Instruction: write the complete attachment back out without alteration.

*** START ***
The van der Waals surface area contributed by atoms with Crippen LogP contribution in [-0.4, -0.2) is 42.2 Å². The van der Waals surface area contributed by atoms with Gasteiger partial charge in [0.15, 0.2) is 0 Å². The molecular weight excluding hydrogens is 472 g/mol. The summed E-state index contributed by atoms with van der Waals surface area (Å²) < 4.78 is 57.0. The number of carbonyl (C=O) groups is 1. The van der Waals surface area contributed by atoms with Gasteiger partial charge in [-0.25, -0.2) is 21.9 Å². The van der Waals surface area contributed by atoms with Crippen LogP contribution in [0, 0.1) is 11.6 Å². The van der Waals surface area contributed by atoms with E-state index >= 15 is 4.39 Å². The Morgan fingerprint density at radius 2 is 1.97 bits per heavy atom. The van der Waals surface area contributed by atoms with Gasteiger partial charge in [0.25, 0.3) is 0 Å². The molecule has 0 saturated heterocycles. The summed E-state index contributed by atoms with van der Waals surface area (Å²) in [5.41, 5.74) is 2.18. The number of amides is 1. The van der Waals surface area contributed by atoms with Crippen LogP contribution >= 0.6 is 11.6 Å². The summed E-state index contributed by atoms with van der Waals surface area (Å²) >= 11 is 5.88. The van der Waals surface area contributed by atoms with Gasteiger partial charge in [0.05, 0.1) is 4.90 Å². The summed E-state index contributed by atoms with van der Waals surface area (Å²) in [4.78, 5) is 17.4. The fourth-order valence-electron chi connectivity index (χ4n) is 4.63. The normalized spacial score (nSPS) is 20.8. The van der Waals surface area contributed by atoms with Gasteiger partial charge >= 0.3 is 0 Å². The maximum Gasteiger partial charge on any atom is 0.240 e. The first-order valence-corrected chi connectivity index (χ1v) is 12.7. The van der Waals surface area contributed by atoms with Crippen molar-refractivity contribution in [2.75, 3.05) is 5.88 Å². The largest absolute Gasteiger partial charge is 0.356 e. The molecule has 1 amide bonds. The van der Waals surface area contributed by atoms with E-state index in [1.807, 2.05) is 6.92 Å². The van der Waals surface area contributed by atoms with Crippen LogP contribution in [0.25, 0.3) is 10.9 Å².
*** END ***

The van der Waals surface area contributed by atoms with Crippen LogP contribution in [-0.4, -0.2) is 42.2 Å². The van der Waals surface area contributed by atoms with Gasteiger partial charge in [0.15, 0.2) is 0 Å². The molecular weight excluding hydrogens is 472 g/mol. The summed E-state index contributed by atoms with van der Waals surface area (Å²) < 4.78 is 57.0. The number of carbonyl (C=O) groups is 1. The van der Waals surface area contributed by atoms with Gasteiger partial charge in [-0.25, -0.2) is 21.9 Å². The van der Waals surface area contributed by atoms with Crippen LogP contribution in [0, 0.1) is 11.6 Å². The van der Waals surface area contributed by atoms with E-state index >= 15 is 4.39 Å². The Morgan fingerprint density at radius 2 is 1.97 bits per heavy atom. The van der Waals surface area contributed by atoms with Gasteiger partial charge in [0.25, 0.3) is 0 Å². The molecule has 0 saturated heterocycles. The summed E-state index contributed by atoms with van der Waals surface area (Å²) in [5.41, 5.74) is 2.18. The number of amides is 1. The van der Waals surface area contributed by atoms with Crippen LogP contribution >= 0.6 is 11.6 Å². The summed E-state index contributed by atoms with van der Waals surface area (Å²) >= 11 is 5.88. The van der Waals surface area contributed by atoms with Gasteiger partial charge in [0.05, 0.1) is 4.90 Å². The summed E-state index contributed by atoms with van der Waals surface area (Å²) in [4.78, 5) is 17.4. The fourth-order valence-electron chi connectivity index (χ4n) is 4.63. The normalized spacial score (nSPS) is 20.8. The van der Waals surface area contributed by atoms with Gasteiger partial charge >= 0.3 is 0 Å². The maximum Gasteiger partial charge on any atom is 0.240 e. The first-order valence-corrected chi connectivity index (χ1v) is 12.7. The van der Waals surface area contributed by atoms with Crippen molar-refractivity contribution in [2.75, 3.05) is 5.88 Å². The largest absolute Gasteiger partial charge is 0.356 e. The molecule has 1 amide bonds. The van der Waals surface area contributed by atoms with E-state index in [1.807, 2.05) is 6.92 Å². The van der Waals surface area contributed by atoms with Crippen LogP contribution in [0.25, 0.3) is 10.9 Å².